Someone come, tell me a story
About the past all filled with glory
Bold young bucks and bolder lasses
Inspiring the timid masses
Spin for me a clever yarn In colored threads to keep me warm -
In heart and mind, when I remember,
Every word a glowing ember.
Build for us somewhere to rest
In a feather-worded nest.
With tranquil tidings tuck us in
‘Til we can face the world again.
Carry me along your path;
Make me cry, then make me laugh.
Then make me do them both again
With merry eyes and quiv’ring chin.
We forget our history,
So bind to us the mystery
Of cruel humanity, and love,
The worm below, the Lord above
Let’s not foolishly dismiss
Such a vital role as this -
Evincing in the fable dweller
The power of the storyteller
“Third-graders are an ALIEN ARMY!” Bil Lepp’s awed voice rang over the tent of fascinated school children. I, having just slipped in the back late in the story, wonder what I missed. I mean, as a mom of two grown children, 3rd graders being aliens isn’t exactly news to me, so I felt he must have been making another point.
He was: How to best the teacher’s pet by throwing rocks into the woods to prove that your teacher is really Wonder Woman in disguise. You’ll need helium, purple chalk, lungs, and the horror flick The Blob.
Ah, got it. Check.
I am on special assignment. A special, OFFICIAL assignment given to me by a REAL LIVE editor to cover a BREAKING EVENT like an actual SEASONED JOURNALIST (not like a newbie tourism assistant who needs to submit an article by Friday).
I think I played it pretty cool, though, as I walked up to the tent and introduced myself with a purposefully level gaze to the security guard. “I’m Stephanie Reynolds. I was asked to cover this by my editor Ali Turner for the Athens Now newspaper. I’ll only be a few minutes.” Brisk. Professional. Nailed it. I wished I had a badge to oh-so-casually flash, but I think pushing my sleeves up to my elbows made me look journalist-y enough. In any case, he laughed and waved me in.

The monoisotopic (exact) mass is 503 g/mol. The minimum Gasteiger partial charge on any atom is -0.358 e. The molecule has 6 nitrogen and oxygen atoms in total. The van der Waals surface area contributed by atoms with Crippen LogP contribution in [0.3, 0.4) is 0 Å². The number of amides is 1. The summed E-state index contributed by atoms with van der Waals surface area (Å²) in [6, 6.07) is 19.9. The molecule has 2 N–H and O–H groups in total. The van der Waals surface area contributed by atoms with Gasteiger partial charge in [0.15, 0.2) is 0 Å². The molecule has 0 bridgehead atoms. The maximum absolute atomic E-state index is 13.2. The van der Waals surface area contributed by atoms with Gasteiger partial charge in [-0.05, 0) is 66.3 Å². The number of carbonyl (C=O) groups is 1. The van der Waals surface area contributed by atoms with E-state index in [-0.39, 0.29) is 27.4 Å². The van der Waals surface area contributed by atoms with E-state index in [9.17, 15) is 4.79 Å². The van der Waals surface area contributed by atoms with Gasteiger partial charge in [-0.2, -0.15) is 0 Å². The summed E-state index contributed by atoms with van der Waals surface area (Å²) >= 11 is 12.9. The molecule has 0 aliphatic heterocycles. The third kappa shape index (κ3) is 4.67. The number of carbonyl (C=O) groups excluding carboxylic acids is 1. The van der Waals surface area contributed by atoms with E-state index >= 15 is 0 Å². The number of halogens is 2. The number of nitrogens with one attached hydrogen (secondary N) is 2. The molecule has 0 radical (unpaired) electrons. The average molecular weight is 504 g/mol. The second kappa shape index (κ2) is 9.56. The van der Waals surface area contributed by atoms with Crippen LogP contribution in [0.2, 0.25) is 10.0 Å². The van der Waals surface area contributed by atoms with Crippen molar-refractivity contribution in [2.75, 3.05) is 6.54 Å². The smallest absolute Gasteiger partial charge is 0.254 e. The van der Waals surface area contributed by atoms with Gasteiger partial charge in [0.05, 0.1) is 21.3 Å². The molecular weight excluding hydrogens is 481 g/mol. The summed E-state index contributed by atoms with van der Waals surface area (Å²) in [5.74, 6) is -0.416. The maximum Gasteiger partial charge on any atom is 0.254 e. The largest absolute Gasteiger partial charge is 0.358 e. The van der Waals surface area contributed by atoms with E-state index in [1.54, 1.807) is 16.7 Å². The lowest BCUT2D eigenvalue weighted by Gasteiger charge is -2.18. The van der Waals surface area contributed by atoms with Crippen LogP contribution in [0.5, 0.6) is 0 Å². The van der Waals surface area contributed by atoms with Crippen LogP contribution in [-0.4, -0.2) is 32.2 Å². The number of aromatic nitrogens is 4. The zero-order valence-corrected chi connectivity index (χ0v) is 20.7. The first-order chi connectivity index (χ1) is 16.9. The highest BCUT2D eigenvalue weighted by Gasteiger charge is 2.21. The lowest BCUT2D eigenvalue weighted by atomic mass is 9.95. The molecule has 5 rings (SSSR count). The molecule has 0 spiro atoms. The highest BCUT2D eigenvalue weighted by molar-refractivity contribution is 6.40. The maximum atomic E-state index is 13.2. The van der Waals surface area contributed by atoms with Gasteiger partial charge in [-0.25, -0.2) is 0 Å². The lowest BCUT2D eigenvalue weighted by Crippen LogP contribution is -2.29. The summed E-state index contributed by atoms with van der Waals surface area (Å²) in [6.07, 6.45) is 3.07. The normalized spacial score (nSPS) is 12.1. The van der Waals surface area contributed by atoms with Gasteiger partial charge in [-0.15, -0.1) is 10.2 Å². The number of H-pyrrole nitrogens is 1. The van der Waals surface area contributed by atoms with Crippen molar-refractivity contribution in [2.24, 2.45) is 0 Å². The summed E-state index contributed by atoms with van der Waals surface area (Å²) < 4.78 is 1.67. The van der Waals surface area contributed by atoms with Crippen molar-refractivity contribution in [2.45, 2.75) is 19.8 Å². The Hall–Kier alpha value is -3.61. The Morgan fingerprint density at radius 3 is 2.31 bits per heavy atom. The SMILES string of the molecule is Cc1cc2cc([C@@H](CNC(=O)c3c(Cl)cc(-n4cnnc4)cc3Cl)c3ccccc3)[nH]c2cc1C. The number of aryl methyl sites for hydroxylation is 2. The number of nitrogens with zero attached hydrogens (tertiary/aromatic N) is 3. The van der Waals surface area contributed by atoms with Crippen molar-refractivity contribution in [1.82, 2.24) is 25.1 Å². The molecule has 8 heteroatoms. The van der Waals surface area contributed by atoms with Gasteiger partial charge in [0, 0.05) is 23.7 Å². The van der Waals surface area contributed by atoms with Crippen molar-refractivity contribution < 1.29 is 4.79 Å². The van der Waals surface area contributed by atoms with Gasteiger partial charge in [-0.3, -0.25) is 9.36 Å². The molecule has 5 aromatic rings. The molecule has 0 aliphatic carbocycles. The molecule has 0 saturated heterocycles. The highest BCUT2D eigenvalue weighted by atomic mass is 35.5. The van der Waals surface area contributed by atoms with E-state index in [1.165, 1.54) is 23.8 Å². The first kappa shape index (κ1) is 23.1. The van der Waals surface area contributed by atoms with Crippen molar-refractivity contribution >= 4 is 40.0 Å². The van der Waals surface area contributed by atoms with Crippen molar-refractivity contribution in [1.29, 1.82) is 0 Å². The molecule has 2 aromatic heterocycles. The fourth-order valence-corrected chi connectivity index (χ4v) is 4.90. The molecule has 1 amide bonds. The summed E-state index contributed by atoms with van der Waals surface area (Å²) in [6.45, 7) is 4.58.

It had been a minute since I had spent an afternoon with grade-schoolers. To be honest, I thought it would be more chaotic and jaded. We get the impression that kids nowadays are even more disaffected than GenX, and as someone who was dark and brooding at 17; wearing black, stonewashed jeans; and listening to The Cure, that’s saying something.
But let me tell you what made my heart grow two sizes this afternoon. The second storyteller, Josh Goforth, regaled us with a tale about the Irish potato famine, a stag who grants wishes, and a poor farmer. The farmer asked his father what he should ask the stag for, and the father said, “GOLD! You must ask for piles of gold!” Then the farmer went to his blind mother who said, “My sight! If I could see the green hills of Ireland again, the blue sky, and your smiling face, that’s all I could wish for!”
Then the storyteller asks (rhetorically, in the voice of the farmer), “Should I do what my father wants and ask for gold or what my mother wants and ask for her sight?”
Y’all, I didn’t hear one child say the gold. I heard many insistently holler that he should ask for sight for his mother.
<Insert jaw drop here>